- Employees terminated as part of a group have a right to see a written list of the group of workers from which the employer chose the workers to be laid off. The list must state who was laid off, who was not, and the age and title of every employee in the group.
However, there are certain legal claims you can’t waive in a severance agreement. For example, you can’t waive your right to file claims with the Equal Employment Opportunity Commission (EEOC) for any discrimination you’ve faced at work.
And, if you agree to a non-disparagement clause, there must be language in the agreement that allows you to give truthful information to the EEOC, including to testify about your employer if you’re subpoenaed.
Be aware: your boss can try to get you to waive your right to recover money from any EEOC claims, though.
You also cannot waive your right to making claims under the Fair Labor Standards Act (FLSA). But your employer can make you sign a statement acknowledging that you have been properly paid.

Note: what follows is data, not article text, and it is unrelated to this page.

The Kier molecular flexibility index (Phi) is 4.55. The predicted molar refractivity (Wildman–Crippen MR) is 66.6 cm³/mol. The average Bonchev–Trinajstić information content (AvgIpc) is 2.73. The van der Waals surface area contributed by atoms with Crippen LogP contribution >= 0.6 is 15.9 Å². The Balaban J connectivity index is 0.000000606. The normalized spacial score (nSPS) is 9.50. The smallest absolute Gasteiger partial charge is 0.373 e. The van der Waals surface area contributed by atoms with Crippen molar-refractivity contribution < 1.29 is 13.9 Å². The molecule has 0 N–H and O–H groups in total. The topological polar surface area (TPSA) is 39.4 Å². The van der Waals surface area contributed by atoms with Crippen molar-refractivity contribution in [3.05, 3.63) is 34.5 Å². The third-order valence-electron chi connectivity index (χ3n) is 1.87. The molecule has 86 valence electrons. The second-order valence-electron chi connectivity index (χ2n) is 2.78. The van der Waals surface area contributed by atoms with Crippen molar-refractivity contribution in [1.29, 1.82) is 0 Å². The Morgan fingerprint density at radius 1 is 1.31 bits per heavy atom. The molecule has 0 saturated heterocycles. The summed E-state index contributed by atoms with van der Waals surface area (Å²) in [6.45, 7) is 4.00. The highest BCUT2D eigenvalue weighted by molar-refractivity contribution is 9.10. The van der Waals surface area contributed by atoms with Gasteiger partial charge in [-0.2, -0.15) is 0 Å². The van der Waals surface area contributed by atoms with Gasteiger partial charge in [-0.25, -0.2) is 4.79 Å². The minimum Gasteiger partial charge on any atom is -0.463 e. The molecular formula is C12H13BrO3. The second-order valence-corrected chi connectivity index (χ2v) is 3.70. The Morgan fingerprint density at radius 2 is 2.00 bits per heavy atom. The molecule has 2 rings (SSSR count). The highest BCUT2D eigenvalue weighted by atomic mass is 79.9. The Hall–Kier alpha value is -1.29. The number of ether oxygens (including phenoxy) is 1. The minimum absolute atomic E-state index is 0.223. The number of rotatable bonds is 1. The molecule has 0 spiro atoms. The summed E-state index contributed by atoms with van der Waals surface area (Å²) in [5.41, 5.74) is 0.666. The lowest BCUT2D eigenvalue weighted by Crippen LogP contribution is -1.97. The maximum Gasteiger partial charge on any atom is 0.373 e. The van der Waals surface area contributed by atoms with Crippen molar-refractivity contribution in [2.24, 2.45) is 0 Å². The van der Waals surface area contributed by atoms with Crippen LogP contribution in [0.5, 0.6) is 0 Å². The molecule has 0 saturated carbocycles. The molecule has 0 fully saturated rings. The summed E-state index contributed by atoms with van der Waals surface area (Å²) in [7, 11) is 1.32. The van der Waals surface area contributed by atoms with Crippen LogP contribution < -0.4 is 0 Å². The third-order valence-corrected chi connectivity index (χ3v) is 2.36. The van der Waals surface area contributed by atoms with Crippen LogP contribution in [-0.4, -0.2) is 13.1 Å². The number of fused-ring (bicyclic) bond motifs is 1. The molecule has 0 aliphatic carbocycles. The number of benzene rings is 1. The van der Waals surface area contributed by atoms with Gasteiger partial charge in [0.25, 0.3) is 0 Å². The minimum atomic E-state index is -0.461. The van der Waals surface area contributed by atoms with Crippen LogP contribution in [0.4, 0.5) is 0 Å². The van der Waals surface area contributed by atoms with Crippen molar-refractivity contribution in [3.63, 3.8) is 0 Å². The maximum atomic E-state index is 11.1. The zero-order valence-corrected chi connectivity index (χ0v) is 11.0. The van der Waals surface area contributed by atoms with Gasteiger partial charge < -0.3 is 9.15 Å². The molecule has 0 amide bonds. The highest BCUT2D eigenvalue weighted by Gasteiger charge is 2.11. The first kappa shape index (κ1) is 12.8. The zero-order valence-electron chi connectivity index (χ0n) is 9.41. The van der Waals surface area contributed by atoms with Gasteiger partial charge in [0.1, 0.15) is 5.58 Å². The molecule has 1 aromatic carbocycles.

Are Integration and Severability Clauses Included?
A severance agreement should contain an integration clause. This clause states that the severance agreement is the one true agreement — that there are no other agreements, whether oral or written. However, the integration clause may include a carve-out for important side agreements, such as an agreement about the employee’s pension.
A severance agreement should also contain a severability clause. A severability clause states that if one portion of the severance agreement is deemed to be invalid, the rest of the agreement still stands.
10 Things to Negotiate for a Better Severance Package
Severance agreements are negotiable, and you can always treat the package in front of you as just an offer — one that you don’t have to accept as is.
Here are the top ten things that we suggest employees do when negotiating severance packages. In the video below, we’ll explain some of the insights behind these tips and severance package negotiation strategy.
- Delay separation date
- Negotiate payment terms
- Collect unpaid expenses